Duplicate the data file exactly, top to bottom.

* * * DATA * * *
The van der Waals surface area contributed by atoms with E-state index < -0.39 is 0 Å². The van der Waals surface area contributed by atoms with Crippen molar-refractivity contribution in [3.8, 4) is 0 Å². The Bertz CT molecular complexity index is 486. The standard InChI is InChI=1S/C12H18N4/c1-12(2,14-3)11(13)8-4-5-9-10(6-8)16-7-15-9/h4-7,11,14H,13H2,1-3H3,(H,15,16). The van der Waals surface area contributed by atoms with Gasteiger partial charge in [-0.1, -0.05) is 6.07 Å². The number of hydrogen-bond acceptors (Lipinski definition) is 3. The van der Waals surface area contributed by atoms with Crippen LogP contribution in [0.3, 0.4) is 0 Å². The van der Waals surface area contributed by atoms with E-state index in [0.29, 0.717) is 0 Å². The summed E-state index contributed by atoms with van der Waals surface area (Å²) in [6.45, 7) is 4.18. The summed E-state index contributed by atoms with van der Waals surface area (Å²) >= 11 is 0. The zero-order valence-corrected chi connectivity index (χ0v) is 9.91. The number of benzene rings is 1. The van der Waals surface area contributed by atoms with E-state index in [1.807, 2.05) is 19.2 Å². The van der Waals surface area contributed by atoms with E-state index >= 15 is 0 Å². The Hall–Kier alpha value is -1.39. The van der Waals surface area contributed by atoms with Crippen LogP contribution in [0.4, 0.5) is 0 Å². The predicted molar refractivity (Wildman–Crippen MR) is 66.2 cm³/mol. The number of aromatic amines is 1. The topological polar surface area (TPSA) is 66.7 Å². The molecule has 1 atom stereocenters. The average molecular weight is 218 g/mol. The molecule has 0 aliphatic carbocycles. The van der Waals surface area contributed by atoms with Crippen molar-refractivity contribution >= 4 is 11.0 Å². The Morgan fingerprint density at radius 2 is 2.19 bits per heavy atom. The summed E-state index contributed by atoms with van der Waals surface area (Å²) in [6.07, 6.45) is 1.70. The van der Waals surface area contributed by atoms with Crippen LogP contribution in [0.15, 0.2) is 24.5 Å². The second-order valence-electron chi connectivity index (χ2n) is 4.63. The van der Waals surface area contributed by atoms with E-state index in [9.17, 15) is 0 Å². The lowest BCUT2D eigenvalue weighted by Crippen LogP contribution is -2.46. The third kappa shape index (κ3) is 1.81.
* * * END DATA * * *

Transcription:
The van der Waals surface area contributed by atoms with E-state index < -0.39 is 0 Å². The van der Waals surface area contributed by atoms with Crippen molar-refractivity contribution in [3.8, 4) is 0 Å². The Bertz CT molecular complexity index is 486. The standard InChI is InChI=1S/C12H18N4/c1-12(2,14-3)11(13)8-4-5-9-10(6-8)16-7-15-9/h4-7,11,14H,13H2,1-3H3,(H,15,16). The van der Waals surface area contributed by atoms with Gasteiger partial charge in [-0.1, -0.05) is 6.07 Å². The number of hydrogen-bond acceptors (Lipinski definition) is 3. The van der Waals surface area contributed by atoms with Crippen LogP contribution in [0.3, 0.4) is 0 Å². The van der Waals surface area contributed by atoms with E-state index in [0.29, 0.717) is 0 Å². The summed E-state index contributed by atoms with van der Waals surface area (Å²) in [6.45, 7) is 4.18. The summed E-state index contributed by atoms with van der Waals surface area (Å²) >= 11 is 0. The zero-order valence-corrected chi connectivity index (χ0v) is 9.91. The number of benzene rings is 1. The van der Waals surface area contributed by atoms with E-state index in [1.807, 2.05) is 19.2 Å². The van der Waals surface area contributed by atoms with E-state index >= 15 is 0 Å². The Hall–Kier alpha value is -1.39. The van der Waals surface area contributed by atoms with Crippen LogP contribution in [0.4, 0.5) is 0 Å². The predicted molar refractivity (Wildman–Crippen MR) is 66.2 cm³/mol. The number of aromatic amines is 1. The topological polar surface area (TPSA) is 66.7 Å². The molecule has 1 atom stereocenters. The average molecular weight is 218 g/mol. The molecule has 0 aliphatic carbocycles. The van der Waals surface area contributed by atoms with Crippen molar-refractivity contribution >= 4 is 11.0 Å². The Morgan fingerprint density at radius 2 is 2.19 bits per heavy atom. The summed E-state index contributed by atoms with van der Waals surface area (Å²) in [6.07, 6.45) is 1.70. The van der Waals surface area contributed by atoms with Crippen LogP contribution in [0.15, 0.2) is 24.5 Å². The second-order valence-electron chi connectivity index (χ2n) is 4.63. The van der Waals surface area contributed by atoms with E-state index in [9.17, 15) is 0 Å². The lowest BCUT2D eigenvalue weighted by Crippen LogP contribution is -2.46. The third kappa shape index (κ3) is 1.81.